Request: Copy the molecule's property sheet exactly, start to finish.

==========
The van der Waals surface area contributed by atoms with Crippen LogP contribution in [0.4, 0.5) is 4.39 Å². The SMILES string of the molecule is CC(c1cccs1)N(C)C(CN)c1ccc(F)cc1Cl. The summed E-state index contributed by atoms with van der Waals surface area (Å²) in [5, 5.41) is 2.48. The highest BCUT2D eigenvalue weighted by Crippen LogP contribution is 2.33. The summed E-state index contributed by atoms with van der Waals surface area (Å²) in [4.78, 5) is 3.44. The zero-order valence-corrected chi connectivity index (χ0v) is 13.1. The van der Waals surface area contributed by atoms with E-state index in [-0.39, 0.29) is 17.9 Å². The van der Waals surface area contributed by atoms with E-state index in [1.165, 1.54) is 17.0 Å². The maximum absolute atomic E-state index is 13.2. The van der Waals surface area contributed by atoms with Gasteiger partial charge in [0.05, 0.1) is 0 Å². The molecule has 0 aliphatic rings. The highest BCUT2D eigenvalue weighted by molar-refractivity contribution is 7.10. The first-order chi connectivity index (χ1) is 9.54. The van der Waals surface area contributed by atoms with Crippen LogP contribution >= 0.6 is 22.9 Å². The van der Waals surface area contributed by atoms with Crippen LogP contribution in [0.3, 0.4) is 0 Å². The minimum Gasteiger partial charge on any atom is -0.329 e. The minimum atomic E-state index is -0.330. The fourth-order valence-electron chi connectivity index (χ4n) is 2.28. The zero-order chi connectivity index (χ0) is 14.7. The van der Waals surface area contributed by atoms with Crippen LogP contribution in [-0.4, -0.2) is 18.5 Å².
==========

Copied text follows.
The van der Waals surface area contributed by atoms with Crippen LogP contribution in [0.4, 0.5) is 4.39 Å². The SMILES string of the molecule is CC(c1cccs1)N(C)C(CN)c1ccc(F)cc1Cl. The summed E-state index contributed by atoms with van der Waals surface area (Å²) in [5, 5.41) is 2.48. The highest BCUT2D eigenvalue weighted by Crippen LogP contribution is 2.33. The summed E-state index contributed by atoms with van der Waals surface area (Å²) in [4.78, 5) is 3.44. The zero-order valence-corrected chi connectivity index (χ0v) is 13.1. The van der Waals surface area contributed by atoms with E-state index in [-0.39, 0.29) is 17.9 Å². The van der Waals surface area contributed by atoms with E-state index in [1.165, 1.54) is 17.0 Å². The maximum absolute atomic E-state index is 13.2. The van der Waals surface area contributed by atoms with Gasteiger partial charge in [0.05, 0.1) is 0 Å². The molecule has 0 aliphatic rings. The highest BCUT2D eigenvalue weighted by molar-refractivity contribution is 7.10. The first-order chi connectivity index (χ1) is 9.54. The van der Waals surface area contributed by atoms with Crippen LogP contribution >= 0.6 is 22.9 Å². The van der Waals surface area contributed by atoms with Crippen LogP contribution in [0.3, 0.4) is 0 Å². The minimum Gasteiger partial charge on any atom is -0.329 e. The minimum atomic E-state index is -0.330. The fourth-order valence-electron chi connectivity index (χ4n) is 2.28. The zero-order chi connectivity index (χ0) is 14.7. The van der Waals surface area contributed by atoms with Crippen LogP contribution in [-0.4, -0.2) is 18.5 Å².